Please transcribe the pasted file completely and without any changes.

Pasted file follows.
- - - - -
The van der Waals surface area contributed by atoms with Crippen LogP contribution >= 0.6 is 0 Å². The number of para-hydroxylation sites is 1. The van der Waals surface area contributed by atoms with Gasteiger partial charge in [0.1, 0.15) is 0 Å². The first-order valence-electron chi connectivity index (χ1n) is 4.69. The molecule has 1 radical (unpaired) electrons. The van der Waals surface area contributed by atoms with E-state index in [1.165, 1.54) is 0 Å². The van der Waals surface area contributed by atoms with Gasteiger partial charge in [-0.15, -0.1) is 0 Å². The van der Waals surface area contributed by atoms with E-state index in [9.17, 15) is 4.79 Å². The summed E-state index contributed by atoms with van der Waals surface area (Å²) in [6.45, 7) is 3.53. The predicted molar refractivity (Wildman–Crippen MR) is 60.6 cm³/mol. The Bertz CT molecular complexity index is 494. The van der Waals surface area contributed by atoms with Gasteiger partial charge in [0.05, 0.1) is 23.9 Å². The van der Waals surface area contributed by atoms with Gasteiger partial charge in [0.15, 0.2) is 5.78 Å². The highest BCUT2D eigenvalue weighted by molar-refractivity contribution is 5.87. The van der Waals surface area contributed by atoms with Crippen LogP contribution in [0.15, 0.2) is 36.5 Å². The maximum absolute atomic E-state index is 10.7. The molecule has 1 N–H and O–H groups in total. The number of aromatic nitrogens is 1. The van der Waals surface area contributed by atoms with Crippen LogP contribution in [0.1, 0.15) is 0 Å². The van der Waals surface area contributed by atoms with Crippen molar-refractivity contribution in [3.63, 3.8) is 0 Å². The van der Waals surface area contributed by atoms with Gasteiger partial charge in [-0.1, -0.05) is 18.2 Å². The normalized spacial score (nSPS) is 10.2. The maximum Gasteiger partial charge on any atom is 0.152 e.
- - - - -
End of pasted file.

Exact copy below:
The van der Waals surface area contributed by atoms with Crippen LogP contribution >= 0.6 is 0 Å². The number of para-hydroxylation sites is 1. The van der Waals surface area contributed by atoms with Gasteiger partial charge in [0.1, 0.15) is 0 Å². The first-order valence-electron chi connectivity index (χ1n) is 4.69. The molecule has 1 radical (unpaired) electrons. The van der Waals surface area contributed by atoms with E-state index in [1.165, 1.54) is 0 Å². The van der Waals surface area contributed by atoms with Gasteiger partial charge in [-0.15, -0.1) is 0 Å². The van der Waals surface area contributed by atoms with E-state index in [9.17, 15) is 4.79 Å². The summed E-state index contributed by atoms with van der Waals surface area (Å²) in [6.45, 7) is 3.53. The predicted molar refractivity (Wildman–Crippen MR) is 60.6 cm³/mol. The Bertz CT molecular complexity index is 494. The van der Waals surface area contributed by atoms with Gasteiger partial charge in [0.05, 0.1) is 23.9 Å². The van der Waals surface area contributed by atoms with Gasteiger partial charge in [0.15, 0.2) is 5.78 Å². The highest BCUT2D eigenvalue weighted by molar-refractivity contribution is 5.87. The van der Waals surface area contributed by atoms with Crippen LogP contribution in [0.15, 0.2) is 36.5 Å². The maximum absolute atomic E-state index is 10.7. The molecule has 1 N–H and O–H groups in total. The number of aromatic nitrogens is 1. The van der Waals surface area contributed by atoms with Crippen LogP contribution in [0.1, 0.15) is 0 Å². The van der Waals surface area contributed by atoms with Crippen molar-refractivity contribution in [3.63, 3.8) is 0 Å². The van der Waals surface area contributed by atoms with Gasteiger partial charge in [-0.1, -0.05) is 18.2 Å². The normalized spacial score (nSPS) is 10.2. The maximum Gasteiger partial charge on any atom is 0.152 e.